island effect and get back to one unified planet)
    * pNFS. ( Parallel extensions to take advantage of multiple
    NFSV4 servers acting as one, in a single namespace, with
    overlapping parallel operations ongoing to multiple nodes.

    Enjoy,
    Postmaster.



  6. Re: NFS v4 and pNFS

    "Postmaster" writes:

    > NFSV4:
    > * Single port ( NAT-able, NFS becomes one package,
    > instead of the collection of cooperative tools as in the past)
    > * Single namespace. ( Everything in one namespace instead of
    > a collection of dis-joint directories)
    > * Server re-direct. ( Now able to have coarse grain distributed
    > multi-nodal NFS servers that look like one NFS server)
    > * File delegation. ( Clients can operate autonomously and
    > greatly improve performance under the right conditions)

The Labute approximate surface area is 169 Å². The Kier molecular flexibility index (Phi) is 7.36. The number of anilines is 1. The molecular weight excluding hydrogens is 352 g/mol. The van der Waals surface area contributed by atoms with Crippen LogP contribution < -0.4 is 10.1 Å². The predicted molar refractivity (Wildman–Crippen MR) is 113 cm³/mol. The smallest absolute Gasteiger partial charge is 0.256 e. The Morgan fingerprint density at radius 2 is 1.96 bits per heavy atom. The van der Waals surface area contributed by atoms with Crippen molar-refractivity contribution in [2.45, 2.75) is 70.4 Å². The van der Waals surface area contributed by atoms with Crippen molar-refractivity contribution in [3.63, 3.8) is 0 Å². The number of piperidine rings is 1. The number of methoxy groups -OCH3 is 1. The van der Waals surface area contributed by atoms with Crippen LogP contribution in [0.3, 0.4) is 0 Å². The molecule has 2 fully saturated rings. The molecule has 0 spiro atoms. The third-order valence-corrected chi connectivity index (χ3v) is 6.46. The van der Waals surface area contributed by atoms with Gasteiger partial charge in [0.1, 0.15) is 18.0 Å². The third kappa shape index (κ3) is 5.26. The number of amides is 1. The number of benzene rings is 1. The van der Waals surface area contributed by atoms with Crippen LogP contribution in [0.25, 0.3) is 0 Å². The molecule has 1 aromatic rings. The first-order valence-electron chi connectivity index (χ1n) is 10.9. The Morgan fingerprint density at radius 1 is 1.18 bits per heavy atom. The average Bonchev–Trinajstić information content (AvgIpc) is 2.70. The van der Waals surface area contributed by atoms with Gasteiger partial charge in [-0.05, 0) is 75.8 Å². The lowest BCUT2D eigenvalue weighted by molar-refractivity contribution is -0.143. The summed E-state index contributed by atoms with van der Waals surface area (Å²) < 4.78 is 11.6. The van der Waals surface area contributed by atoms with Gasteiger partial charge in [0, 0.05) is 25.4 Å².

> * TCP. (UDP is gone YES. TCP only improves situation
    > for reliability and performance)
    > * IPSEC. ( Can now use IPSEC and VPNs )


    I think you mean "mandatory security mechanisms other than "AUTH_UNIX".

    You can use IPsec with any IP protocol.

    > * Bull Group working on NFSV4 over IPV6. ( Eliminate the
    > island effect and get back to one unified planet)


    Why doesn't this automatically work?

    I think you forgot:

    * User id mapping (can now unify multiple disjoint collections
    of usernames even if ids are overlapping)

    Casper

  7. Re: NFS v4 and pNFS

    Nick Maclaren wrote:

    > |> I wondered why I can't find anyone using it despite all the hype
    > |> around...
    > |>
    > |> I have tried to use it myself, but can't make it to work reliably, or
    > |> at all (most cases)...
    >
    > What systems? It certainly works, after a fashion, under both Solaris
    > and Linux. A good rule is to start by disabling as much of Kerberos
    > as you can - well, actually, that is a good rule with ANYTHING involving
    > Kerberos!


    I have several dual Opterons in a local Gbit Ethernet network. One